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Title Insurers' Duty to Defend An Important Aid With Property Litigation Costs

A recently reported case Hanis v. Teevan, 92 O.R. (3rd) 594 is an October 2008 Court of Appeal decision that examined the "duty to defend" obligations under two general liability insurance policies.

Dr. Hanis was hired in 1972 by the University of Western Ontario, fired in 1986 and charged with a criminal offence in 1987. He sued Western and most of the Hanis claims, such as the one on which Hanis obtained judgment, wrongful dismissal, were not covered by the insurance policies. Hanis alleged conflict of interest, infringment of copyright interests, unfair treatment as an employee, wrongful dismissal, misappropriation of property, interference with ongoing contractual relationships and malicious prosecution. Hanis lost on all claims but the one for wrongful dismissal.

After the trial, the insurer argued that the only matter for which it was obliged to bear costs was malicious prosecution and felt that a fair allocation of the cost was 80% to Western and 20% to the insurer. The trial judge held that the factual foundation underlying the claims was the same and it was impractical, artificial and next to impossible to allocate, with any precision, the legal expenses incurred with respect to what the insurer had called “covered, mixed and uncovered” claims. The lower court judge found that only a small portion of the defense clause related exclusively to uncovered claims and allocated 95% of the defense costs to the insurer.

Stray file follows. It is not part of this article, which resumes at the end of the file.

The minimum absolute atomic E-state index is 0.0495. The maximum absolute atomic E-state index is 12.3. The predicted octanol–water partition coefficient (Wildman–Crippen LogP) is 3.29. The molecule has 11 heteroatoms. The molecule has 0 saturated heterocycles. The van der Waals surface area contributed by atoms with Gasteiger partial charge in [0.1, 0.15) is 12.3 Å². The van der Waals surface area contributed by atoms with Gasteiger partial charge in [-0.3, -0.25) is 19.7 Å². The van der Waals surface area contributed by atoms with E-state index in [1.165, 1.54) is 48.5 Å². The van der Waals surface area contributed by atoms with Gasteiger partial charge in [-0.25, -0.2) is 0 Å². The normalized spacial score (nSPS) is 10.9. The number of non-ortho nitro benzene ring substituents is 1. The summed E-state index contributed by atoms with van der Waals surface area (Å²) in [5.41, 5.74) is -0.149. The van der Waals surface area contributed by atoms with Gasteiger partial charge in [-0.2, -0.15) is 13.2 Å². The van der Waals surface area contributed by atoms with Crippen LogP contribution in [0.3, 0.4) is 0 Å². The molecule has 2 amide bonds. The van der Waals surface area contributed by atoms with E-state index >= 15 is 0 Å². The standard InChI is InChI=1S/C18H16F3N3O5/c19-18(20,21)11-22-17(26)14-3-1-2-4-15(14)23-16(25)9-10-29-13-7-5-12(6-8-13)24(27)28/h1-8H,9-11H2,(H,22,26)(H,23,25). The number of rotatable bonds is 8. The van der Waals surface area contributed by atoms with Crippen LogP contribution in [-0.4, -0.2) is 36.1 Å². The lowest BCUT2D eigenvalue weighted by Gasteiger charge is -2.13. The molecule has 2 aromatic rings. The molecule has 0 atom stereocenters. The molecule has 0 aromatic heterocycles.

The Court of Appeal held that the allocation of defense costs is not about a question of fairness or equity but rather of what an insurer agreed to do in its insurance policy. The insurance policy in question obliged the insurer to defend in the name and on behalf of the insured, any civil action that may be brought against the insured on account of and had a list that included malicious prosecution. Once the obligation to defend existed, the fact that there was no express language in the policy that qualified that obligation or suggested it did not apply to “mixed claims” mean that the insurer was responsible for all costs, except for those entirely unrelated to the claim it was obliged to defend. That resulted in the extreme allocation of 95% to the insurer and 5% to the insured while most of the trial focused on other matters.

When I think of the case in the context of title insurance policies, it becomes clear that a title insurer’s duty to defend adds a very significant advantage when title insurance coverage is purchased by a home purchaser or lender.

The provision in the title insurance policy is relatively simple:

“The Company will also pay the costs, legal fees and expenses incurred in defence of the title, as insured, but only to the extent provided in the Conditions and Stipulations”.

While the Conditions and Stipulations provide that the insurer controls the action, can settle claims and can pay the total amount outstanding on the policy or the diminuation in value of the property to limit its litigation costs, they do not include provisions for any allocation of costs. The coverage provided in the policy and normally acquired endorsements is so broad-reaching that there is very little affecting title or use of the property that the duty to defend would not extend to.

Since there is no provision in a title insurance policy for the allocation of costs on “mixed claims”, the Court of Appeal in the Hanis case will govern and a title insurer will pay the cost of defending almost any claim affecting the property. The obligation of the insured to contribute to that expense will be minimal.

Bruce McKenna

January 31, 2009 in Title Insurance | Permalink

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